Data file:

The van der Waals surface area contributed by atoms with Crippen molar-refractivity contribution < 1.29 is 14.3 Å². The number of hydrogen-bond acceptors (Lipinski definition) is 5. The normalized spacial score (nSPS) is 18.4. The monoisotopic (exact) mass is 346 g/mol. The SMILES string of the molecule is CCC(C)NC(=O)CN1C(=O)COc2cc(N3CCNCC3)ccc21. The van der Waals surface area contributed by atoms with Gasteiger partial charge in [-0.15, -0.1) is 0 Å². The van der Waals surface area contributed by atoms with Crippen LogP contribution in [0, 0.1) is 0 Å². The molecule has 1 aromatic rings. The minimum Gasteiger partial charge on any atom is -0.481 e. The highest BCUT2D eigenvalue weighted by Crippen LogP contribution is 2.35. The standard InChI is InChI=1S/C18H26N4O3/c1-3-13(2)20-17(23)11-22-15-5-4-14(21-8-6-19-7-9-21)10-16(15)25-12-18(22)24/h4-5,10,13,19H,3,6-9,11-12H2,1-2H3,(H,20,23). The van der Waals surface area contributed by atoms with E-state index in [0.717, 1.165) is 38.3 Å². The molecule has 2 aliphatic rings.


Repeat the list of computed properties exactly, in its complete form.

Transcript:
The van der Waals surface area contributed by atoms with Crippen molar-refractivity contribution < 1.29 is 14.3 Å². The number of hydrogen-bond acceptors (Lipinski definition) is 5. The normalized spacial score (nSPS) is 18.4. The monoisotopic (exact) mass is 346 g/mol. The SMILES string of the molecule is CCC(C)NC(=O)CN1C(=O)COc2cc(N3CCNCC3)ccc21. The van der Waals surface area contributed by atoms with Gasteiger partial charge in [-0.15, -0.1) is 0 Å². The van der Waals surface area contributed by atoms with Crippen LogP contribution in [0, 0.1) is 0 Å². The molecule has 1 aromatic rings. The minimum Gasteiger partial charge on any atom is -0.481 e. The highest BCUT2D eigenvalue weighted by Crippen LogP contribution is 2.35. The standard InChI is InChI=1S/C18H26N4O3/c1-3-13(2)20-17(23)11-22-15-5-4-14(21-8-6-19-7-9-21)10-16(15)25-12-18(22)24/h4-5,10,13,19H,3,6-9,11-12H2,1-2H3,(H,20,23). The van der Waals surface area contributed by atoms with E-state index in [0.717, 1.165) is 38.3 Å². The molecule has 2 aliphatic rings.